Renewables

Power from renewable sources through Serbia-Croatia cross-border cooperation

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Published

July 24, 2017

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Published:

July 24, 2017

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Cross border cooperation between Serbia and Croatia, supported by the EU, is leading to the construction of a number of small solar power plants and a cogeneration (CHP) plant. The solar plants will be built in the Croatian town of Vinkovci and the CHP facility in the Serbian town of Sombor.

The construction of the solar plants and cogeneration facility are part of the project Exploitation of Different Energy sources for Green Energy production – X–DEGREE. Agreements on partnership on the construction were signed first in Novi Sad and later in Vinvkovci.

The two projects are worth some EUR 1.6 million and are being financed from an Interreg IPA fund as part of a cross-border cooperation program between the two countries in the field of renewable energy sources.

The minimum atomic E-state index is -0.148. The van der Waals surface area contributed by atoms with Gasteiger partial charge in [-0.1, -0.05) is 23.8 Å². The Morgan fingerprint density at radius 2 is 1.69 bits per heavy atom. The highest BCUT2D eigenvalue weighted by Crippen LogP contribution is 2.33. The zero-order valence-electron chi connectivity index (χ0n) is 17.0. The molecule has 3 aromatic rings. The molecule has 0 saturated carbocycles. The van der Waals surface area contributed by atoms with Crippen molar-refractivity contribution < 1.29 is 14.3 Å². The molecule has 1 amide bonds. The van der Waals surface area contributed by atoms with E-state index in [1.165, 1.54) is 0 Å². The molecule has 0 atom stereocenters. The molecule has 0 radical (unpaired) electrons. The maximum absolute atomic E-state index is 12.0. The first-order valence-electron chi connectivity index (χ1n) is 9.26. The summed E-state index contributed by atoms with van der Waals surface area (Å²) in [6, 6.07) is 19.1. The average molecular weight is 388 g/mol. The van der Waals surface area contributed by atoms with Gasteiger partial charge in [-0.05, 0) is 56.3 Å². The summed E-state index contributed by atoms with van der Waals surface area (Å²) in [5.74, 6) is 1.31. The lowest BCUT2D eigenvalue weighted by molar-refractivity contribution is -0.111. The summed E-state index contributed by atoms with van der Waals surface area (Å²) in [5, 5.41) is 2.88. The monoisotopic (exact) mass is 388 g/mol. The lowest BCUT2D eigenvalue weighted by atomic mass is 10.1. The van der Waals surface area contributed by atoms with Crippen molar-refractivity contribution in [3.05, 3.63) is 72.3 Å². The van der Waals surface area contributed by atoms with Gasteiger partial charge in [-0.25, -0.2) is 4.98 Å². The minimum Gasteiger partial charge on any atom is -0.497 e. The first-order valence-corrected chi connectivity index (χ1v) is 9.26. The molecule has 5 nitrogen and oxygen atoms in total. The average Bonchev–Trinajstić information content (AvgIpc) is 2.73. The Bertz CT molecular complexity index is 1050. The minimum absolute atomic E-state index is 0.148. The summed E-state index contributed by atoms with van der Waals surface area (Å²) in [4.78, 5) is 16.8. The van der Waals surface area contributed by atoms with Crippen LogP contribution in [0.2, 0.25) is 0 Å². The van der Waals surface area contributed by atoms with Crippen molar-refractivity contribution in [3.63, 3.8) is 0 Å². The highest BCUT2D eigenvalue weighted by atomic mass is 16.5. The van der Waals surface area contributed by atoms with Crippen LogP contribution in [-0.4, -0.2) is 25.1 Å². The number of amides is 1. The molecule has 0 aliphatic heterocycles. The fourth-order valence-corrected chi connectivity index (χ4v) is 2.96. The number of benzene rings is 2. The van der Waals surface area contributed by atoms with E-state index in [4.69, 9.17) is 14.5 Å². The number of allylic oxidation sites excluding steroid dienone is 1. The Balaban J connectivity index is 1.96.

The project leader is the University of Novi Sad in partnership with Public Utility Company Vodokanal Sombor, European Affairs Fund of Vojvodina, Vinkovci Water and Sewage and Agricultural Institute Osijek.

Several small solar plants of a total power of 380 kW will be set up on facilities of the communal services company in Vinvkovici while the CHP biogas-powered facility will be used to treat waste waters in Sombor.

Vinkovci waterworks official Dražen Milinković said six solar plants worth some EUR 545,000 will be set up. He specified that three will be located at the reservoir facilities at Lipovac (50kW), Vinkovce (140 kW) and Retkovce (40 kW) while the other three of a total power of 50 kW will be used to power waste water treatment facilities at Ivankovo, Cerna and Otok.

He said the solar plants will also help reduce carbon dioxide emissions from the drinking water production facilities, the website Seebiz.eu reported.

Vinkovci town Investment and Development Agency Director Mirta Štrk said the blueprints for the projects will include conditions to build the solar plants and cogeneration facility and added that experts from the Agriculture Institute in Osijek and Novi Sad University will use a mobile laboratory to work on recipes for the right blend of components to use for biogas for the cogeneration facility at the waste water treatment plant in Sombor.

By analyzing corn, which accounts for some 70% of biogas in Croatia, in the mobile lab we will get data to help us define the best possible combination of plant mass and corn hybrid to produce biogas, said Branimir Šimić of the Agriculture Institute of Osijek.

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